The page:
'I always thought PKZip was originally pc based'

It was a DOS program long before there was a Windows version. PKZip (and PKUnzip) were the principal DOS zipper & unzipper long before I had my first computer in 1988. I don't think WinZip came out until Windows 3. However, compression of files presumably started with Unix.

   
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Old 03-02-2005, 07:10 PM   #7
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Quote:
Originally Posted by Michael Rowley
Terrie:

'I always thought PKZip was originally pc based'

It was a DOS program long before there was a Windows version. PKZip (and PKUnzip) were the principal DOS zipper & unzipper long before I had my first computer in 1988. I don't think WinZip came out until Windows 3. However, compression of files presumably started with Unix.
In the early DOS days, the standard compression format was called ARC (short for ARChive), and a company called System Enhancement Associates (SEA) offered the standard program for making and un-making ARC files. Phil Katz ("PK") first introduced a compatible competitor to ARC called PKARC, but when SEA sued to stop him from using their format, he developed his own compression scheme--the original ZIP (PKZIP). There's a long and interesting history of this stuff at http://www.bbsdocumentary.com/resear.../LAWSUITS/SEA/.

There have been data-compression schemes for a long time in the world of computing, and UNIX isn't the beginning of all things--I am old enough to remember computers before UNIX. <g> The UNIX TAR utility (for making Tape ARchives) included a compression feature, and it almost certainly predates ARC and ZIP, but I doubt it was the first such program.
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Old 03-03-2005, 09:08 AM   #8
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Stephen:

'the standard compression format was called ARC'

I think all the systems used for compressing computer code go back to Huffman, though with later improvements. I don't know exactly when Huffman published his paper on compression, but as he died in 1999 aged 74, and the paper was published when he was a graduate student at MIT, it must have been about 1950. Most people use LHA or LZH, where the 'H' stands for Huffman, but I have forgotten what the names are that contribute the other letters.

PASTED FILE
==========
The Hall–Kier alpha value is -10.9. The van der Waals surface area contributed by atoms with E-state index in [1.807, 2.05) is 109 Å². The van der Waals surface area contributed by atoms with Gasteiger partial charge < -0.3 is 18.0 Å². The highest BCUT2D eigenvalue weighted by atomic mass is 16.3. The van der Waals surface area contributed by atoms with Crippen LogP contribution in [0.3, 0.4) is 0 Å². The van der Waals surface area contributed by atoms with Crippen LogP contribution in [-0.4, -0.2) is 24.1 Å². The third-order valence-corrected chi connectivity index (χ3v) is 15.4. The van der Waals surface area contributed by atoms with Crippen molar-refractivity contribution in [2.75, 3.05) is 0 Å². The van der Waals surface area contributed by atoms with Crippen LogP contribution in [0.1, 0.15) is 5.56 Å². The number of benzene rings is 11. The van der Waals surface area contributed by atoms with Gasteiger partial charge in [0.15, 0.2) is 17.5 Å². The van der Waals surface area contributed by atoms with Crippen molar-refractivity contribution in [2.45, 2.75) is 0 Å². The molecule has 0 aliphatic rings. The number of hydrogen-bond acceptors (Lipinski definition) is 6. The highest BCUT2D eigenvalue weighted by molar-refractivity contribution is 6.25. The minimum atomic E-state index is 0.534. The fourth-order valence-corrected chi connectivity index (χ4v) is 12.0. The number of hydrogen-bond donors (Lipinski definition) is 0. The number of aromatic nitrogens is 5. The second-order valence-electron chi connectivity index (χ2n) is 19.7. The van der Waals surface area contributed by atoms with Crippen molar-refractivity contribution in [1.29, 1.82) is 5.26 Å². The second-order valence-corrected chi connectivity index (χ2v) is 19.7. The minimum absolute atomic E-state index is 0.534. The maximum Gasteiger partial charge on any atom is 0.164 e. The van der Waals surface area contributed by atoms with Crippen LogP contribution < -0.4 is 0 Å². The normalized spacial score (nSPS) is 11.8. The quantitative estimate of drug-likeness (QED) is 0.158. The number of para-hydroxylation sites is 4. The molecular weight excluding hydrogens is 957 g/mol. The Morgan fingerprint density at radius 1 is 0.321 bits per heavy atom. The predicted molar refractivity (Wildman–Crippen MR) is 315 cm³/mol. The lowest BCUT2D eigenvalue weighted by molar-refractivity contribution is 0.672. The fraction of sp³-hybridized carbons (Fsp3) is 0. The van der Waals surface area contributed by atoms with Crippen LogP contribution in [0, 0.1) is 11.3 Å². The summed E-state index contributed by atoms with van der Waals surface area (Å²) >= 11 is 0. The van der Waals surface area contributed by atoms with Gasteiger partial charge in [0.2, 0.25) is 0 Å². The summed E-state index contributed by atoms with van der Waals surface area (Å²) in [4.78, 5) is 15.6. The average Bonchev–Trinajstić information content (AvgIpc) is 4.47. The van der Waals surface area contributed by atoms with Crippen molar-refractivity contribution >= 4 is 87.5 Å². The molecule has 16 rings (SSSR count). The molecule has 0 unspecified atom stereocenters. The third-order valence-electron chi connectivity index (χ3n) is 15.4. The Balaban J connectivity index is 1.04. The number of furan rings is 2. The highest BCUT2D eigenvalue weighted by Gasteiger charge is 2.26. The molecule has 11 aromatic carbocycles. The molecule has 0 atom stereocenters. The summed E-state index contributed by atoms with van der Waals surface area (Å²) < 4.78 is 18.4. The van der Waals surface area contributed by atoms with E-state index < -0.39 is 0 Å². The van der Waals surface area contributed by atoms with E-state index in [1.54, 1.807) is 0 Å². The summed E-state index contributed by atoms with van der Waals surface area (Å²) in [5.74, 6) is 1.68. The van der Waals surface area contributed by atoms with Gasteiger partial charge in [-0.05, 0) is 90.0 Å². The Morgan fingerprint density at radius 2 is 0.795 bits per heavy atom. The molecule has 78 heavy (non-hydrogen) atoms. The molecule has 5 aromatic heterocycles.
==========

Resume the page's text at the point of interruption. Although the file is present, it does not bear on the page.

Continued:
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Old 03-03-2005, 10:40 AM   #9
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Quote:
Originally Posted by Michael Rowley
Stephen:

'the standard compression format was called ARC'

I think all the systems used for compressing computer code go back to Huffman, though with later improvements. I don't know exactly when Huffman published his paper on compression, but as he died in 1999 aged 74, and the paper was published when he was a graduate student at MIT, it must have been about 1950. Most people use LHA or LZH, where the 'H' stands for Huffman, but I have forgotten what the names are that contribute the other letters.
There's some good information on compression and archiving at http://answers.google.com/answers/threadview?id=258094, a site which also contains links to many other resources and seminal papers (including Huffman's). The "LZ" stands for (Abraham) Lempel and (Jacob) Ziv, whose scheme was first proposed in 1977. Huffman's paper dates from 1952; you can find his paper at http://compression.graphicon.ru/down...ancy-codes.pdf.
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Old 03-03-2005, 12:22 PM   #10
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Stephen:

How can I have forgotten Lempel & Ziv?

Much of the information on the Web is in Japanese, which is probably connected with the development of LHA in the eighties. I had (probably still have) Yoshi's version of LHA—the directions for its use had fortunately been translated into English.